5 Best Hikes in Shenandoah National Park

Shenandoah National Park might be one of the most user-friendly units in the country-wide system of preserves.

Shenandoah National Park might be one of the most user-friendly units in the country-wide system of preserves. Consider its location about 70 miles from Washington, D.C. And within a day’s drive of large cities from New York to Atlanta, it is not a far-flung destination. This is a national park in many backyards. Then you have Skyline Drive, a 105-mile two-lane blacktop that cuts through the heart of the park, making entry to the majority of trails and campgrounds simple and straightforward. Shenandoah is even one of the few national parks that allows dogs on its trails. It’s no wonder nearly 2 million people visit the park every year.

And what will you find when you, too, visit this ever-accessible gem? Roughly 200,000 acres comprised of an enticing mix of dense, hardwood forest, distinctive rocky outcroppings, waterfalls and pastoral meadows. The park stretches for a hundred miles northwest of Charlottesville, Va., protecting a scenic leg of the Blue Ridge Mountains that peaks at 4,050 feet. Below that ridgeline is the bucolic Shenandoah Valley and its eponymous river. And hiking—more than plenty of hiking opportunities, with over 500 miles of trails, including a chunk of the world-famous Appalachian Trail. To help focus your next trip to Shenandoah, here are five of the best hikes inside the park, from easy rambles fit for kids to full-day summit bids on towering peaks. 

Old Rag 

This is Shenandoah’s signature hike—a massively popular destination thanks to the dramatic, rocky summit and its 360-degree view. It’s also one of the toughest hikes in the park, requiring hand-over-hand rock scrambling to reach the peak. There are several different routes up Old Rag, but the 9.2-mile Old Rag Circuit is the classic loop thanks to the copious views along the way. You now need a ticket to hike Old Rag between March 1 and Nov. 30, which is an effort by the park service to limit crowds and minimize impacts on the mountain. Tickets cost $1, and 800 will be issued per day, half of which are released 30 days in advance, the other half released five days in advance. The hike starts at Old Rag Parking Area off Route 601. Even with the ticket system, you need to get there early for a parking spot. More Info: nps.gov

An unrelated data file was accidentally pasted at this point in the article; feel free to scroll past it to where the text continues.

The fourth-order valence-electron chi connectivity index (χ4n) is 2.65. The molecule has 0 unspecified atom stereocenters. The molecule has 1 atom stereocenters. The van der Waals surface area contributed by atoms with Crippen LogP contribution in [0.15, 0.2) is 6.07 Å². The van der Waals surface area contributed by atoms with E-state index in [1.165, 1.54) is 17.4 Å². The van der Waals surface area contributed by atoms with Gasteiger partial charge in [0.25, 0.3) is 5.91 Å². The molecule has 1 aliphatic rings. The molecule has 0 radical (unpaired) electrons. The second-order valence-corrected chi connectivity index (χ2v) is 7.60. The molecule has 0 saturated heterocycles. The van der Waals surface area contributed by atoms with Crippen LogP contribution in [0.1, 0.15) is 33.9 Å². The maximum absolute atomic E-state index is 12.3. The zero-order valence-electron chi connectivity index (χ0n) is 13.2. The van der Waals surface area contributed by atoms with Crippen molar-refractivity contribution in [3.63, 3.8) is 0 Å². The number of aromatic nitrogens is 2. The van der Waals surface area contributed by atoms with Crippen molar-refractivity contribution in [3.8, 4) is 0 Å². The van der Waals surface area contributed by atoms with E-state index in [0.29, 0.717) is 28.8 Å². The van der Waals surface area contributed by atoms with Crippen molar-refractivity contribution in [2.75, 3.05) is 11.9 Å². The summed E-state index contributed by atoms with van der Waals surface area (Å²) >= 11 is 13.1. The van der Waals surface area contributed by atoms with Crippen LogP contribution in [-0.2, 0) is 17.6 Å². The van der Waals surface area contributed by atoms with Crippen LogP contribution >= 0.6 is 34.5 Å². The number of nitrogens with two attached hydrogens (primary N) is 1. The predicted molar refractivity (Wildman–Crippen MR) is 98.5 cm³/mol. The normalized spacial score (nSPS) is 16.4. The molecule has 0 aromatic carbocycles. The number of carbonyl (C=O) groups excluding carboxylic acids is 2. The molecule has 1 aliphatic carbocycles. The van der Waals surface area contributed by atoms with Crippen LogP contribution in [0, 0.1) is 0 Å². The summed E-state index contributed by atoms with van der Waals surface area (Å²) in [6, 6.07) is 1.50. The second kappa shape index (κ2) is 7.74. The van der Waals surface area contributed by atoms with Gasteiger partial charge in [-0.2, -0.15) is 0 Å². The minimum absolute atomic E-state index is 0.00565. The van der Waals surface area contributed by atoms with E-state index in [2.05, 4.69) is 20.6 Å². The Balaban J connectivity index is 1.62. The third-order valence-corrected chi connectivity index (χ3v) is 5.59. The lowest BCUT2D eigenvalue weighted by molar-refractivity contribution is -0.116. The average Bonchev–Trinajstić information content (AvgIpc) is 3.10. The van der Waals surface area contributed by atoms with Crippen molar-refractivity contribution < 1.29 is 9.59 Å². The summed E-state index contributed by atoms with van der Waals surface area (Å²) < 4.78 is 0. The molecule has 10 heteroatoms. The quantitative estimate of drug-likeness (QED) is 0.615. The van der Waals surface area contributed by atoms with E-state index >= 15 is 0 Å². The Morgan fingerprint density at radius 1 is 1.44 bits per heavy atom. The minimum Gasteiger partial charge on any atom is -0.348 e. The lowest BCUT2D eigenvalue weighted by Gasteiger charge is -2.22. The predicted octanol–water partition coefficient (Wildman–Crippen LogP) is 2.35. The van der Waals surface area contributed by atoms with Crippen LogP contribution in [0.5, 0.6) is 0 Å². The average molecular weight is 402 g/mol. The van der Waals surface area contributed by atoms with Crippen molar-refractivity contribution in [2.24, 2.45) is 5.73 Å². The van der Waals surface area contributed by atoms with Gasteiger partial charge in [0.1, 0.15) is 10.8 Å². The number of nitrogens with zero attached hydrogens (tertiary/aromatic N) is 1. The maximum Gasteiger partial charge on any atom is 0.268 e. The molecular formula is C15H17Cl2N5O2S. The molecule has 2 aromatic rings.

Whiteoak Canyon Falls 

There are several different waterfalls inside Whiteoak Canyon—a narrow slice of sheer rock walls and boulders cutting through the dense canopy—and a couple of different trails will access various portions of the gorge, delivering you to individual falls. But if you want to see the canyon in all its glory (and tick off all of its waterfalls), hike the Cedar Run/Whiteoak Circuit, an 8.1-mile loop with almost 3,000 feet of elevation gain. It’s an all-day affair, but worth the effort. The journey starts at Hawksbill Gap Parking Area, at Milepost 45.6 on Skyline Drive, and follows Cedar Run Trail before picking up Whiteoak Canyon Trail and climbing through the gorge, passing one waterfall after the next. Lower Whiteoak Canyon Falls, complete with a swimming hole, is a popular destination, but the 86-foot Upper Falls is just as dramatic. More Info: nps.gov

Little Devils Stairs Loop 

Experience a rocky gorge, several waterfalls and even a bit of park history on this tough loop in the northern section of the park. From the Keyser Run Parking Area at Milepost 19.4, follow the blue-blazed Little Devils Stairs Trail as it climbs steeply through a narrow gorge that requires some hand-over-hand scrambling at times. You’ll cross the river repeatedly and pass a series of cascades and waterfalls that highlight Keyser Run, the swift river that has carved the gorge over time. After climbing out of the gorge, the return trail is a more mellow affair that will take you by a historic cemetery and some old-growth hardwoods. More Info: nps.gov

Blackrock Summit 

Not all worthy destinations require long, arduous journeys. The short 1-mile loop to Blackrock Summit is easy enough for kids, but delivers the goods as it traverses through a boulder field before peaking at a rocky outcropping with expansive views of the forested slopes and Shenandoah Valley below. Pick up the Appalachian Trail at the Blackrock Summit Parking Area at Milepost 85 on Skyline Drive and hike the white-blazed trail through the boulder field before taking the Blackrock Hut Road/Trayfoot Mountain Trail back to the parking lot. More Info: nps.gov

Appalachian Trail to Mary’s Rock 

The Appalachian Trail runs through the heart of Shenandoah National Park for 101 miles, but the most dramatic stretch of this National Scenic Trail covers half a dozen miles traversing some of Shenandoah’s most iconic rock outcroppings and best views. The hike starts at Pinnacles Picnic Area at Milepost 36.7 on Skyline Drive and carries you through a dense forest and open meadows until you climb The Pinnacle, the park’s third-highest peak. The climbing and descending continue on this 7.2-mile out-and-back until you reach Mary’s Rock, which has a long-range view with the town of Luray, Va., and Massanutten Mountain in the distance. More Info: midatlantichikes.com

All articles are for general informational purposes.  Each individual’s needs, preferences, goals and abilities may vary.  Be sure to obtain all appropriate training, expert supervision and/or medical advice before engaging in strenuous or potentially hazardous activity.